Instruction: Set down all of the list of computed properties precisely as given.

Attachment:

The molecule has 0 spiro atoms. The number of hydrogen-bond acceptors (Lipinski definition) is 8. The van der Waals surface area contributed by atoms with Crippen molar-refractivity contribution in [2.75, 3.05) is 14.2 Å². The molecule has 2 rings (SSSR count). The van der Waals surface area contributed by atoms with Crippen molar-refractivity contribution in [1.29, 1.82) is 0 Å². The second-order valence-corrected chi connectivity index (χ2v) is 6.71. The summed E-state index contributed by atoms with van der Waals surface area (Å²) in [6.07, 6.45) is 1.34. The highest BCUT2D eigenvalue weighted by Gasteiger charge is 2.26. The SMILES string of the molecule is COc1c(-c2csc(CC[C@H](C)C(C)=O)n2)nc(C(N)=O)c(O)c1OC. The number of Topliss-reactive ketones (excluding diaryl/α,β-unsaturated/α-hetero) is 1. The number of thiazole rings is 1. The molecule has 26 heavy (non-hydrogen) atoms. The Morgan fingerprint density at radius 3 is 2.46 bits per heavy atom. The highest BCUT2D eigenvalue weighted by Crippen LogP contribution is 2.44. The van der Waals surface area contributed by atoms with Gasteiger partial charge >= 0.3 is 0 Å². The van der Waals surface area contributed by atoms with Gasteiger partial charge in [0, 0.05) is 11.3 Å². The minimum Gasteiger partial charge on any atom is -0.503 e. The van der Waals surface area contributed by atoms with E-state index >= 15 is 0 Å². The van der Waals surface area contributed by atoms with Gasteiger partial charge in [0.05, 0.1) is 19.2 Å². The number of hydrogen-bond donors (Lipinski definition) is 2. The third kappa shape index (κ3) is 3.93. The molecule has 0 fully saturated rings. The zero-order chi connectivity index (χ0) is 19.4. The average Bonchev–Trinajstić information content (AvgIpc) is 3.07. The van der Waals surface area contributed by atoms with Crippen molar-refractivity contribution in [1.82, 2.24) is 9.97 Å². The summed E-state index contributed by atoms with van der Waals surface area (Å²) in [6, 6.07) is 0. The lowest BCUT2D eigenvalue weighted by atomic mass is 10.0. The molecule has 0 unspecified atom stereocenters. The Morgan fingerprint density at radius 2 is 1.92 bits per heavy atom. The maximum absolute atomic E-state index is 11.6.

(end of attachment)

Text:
The molecule has 0 spiro atoms. The number of hydrogen-bond acceptors (Lipinski definition) is 8. The van der Waals surface area contributed by atoms with Crippen molar-refractivity contribution in [2.75, 3.05) is 14.2 Å². The molecule has 2 rings (SSSR count). The van der Waals surface area contributed by atoms with Crippen molar-refractivity contribution in [1.29, 1.82) is 0 Å². The second-order valence-corrected chi connectivity index (χ2v) is 6.71. The summed E-state index contributed by atoms with van der Waals surface area (Å²) in [6.07, 6.45) is 1.34. The highest BCUT2D eigenvalue weighted by Gasteiger charge is 2.26. The SMILES string of the molecule is COc1c(-c2csc(CC[C@H](C)C(C)=O)n2)nc(C(N)=O)c(O)c1OC. The number of Topliss-reactive ketones (excluding diaryl/α,β-unsaturated/α-hetero) is 1. The number of thiazole rings is 1. The molecule has 26 heavy (non-hydrogen) atoms. The Morgan fingerprint density at radius 3 is 2.46 bits per heavy atom. The highest BCUT2D eigenvalue weighted by Crippen LogP contribution is 2.44. The van der Waals surface area contributed by atoms with Gasteiger partial charge >= 0.3 is 0 Å². The van der Waals surface area contributed by atoms with Gasteiger partial charge in [0, 0.05) is 11.3 Å². The minimum Gasteiger partial charge on any atom is -0.503 e. The van der Waals surface area contributed by atoms with E-state index >= 15 is 0 Å². The van der Waals surface area contributed by atoms with Gasteiger partial charge in [0.05, 0.1) is 19.2 Å². The number of hydrogen-bond donors (Lipinski definition) is 2. The third kappa shape index (κ3) is 3.93. The molecule has 0 fully saturated rings. The zero-order chi connectivity index (χ0) is 19.4. The average Bonchev–Trinajstić information content (AvgIpc) is 3.07. The van der Waals surface area contributed by atoms with Crippen molar-refractivity contribution in [1.82, 2.24) is 9.97 Å². The summed E-state index contributed by atoms with van der Waals surface area (Å²) in [6, 6.07) is 0. The lowest BCUT2D eigenvalue weighted by atomic mass is 10.0. The molecule has 0 unspecified atom stereocenters. The Morgan fingerprint density at radius 2 is 1.92 bits per heavy atom. The maximum absolute atomic E-state index is 11.6.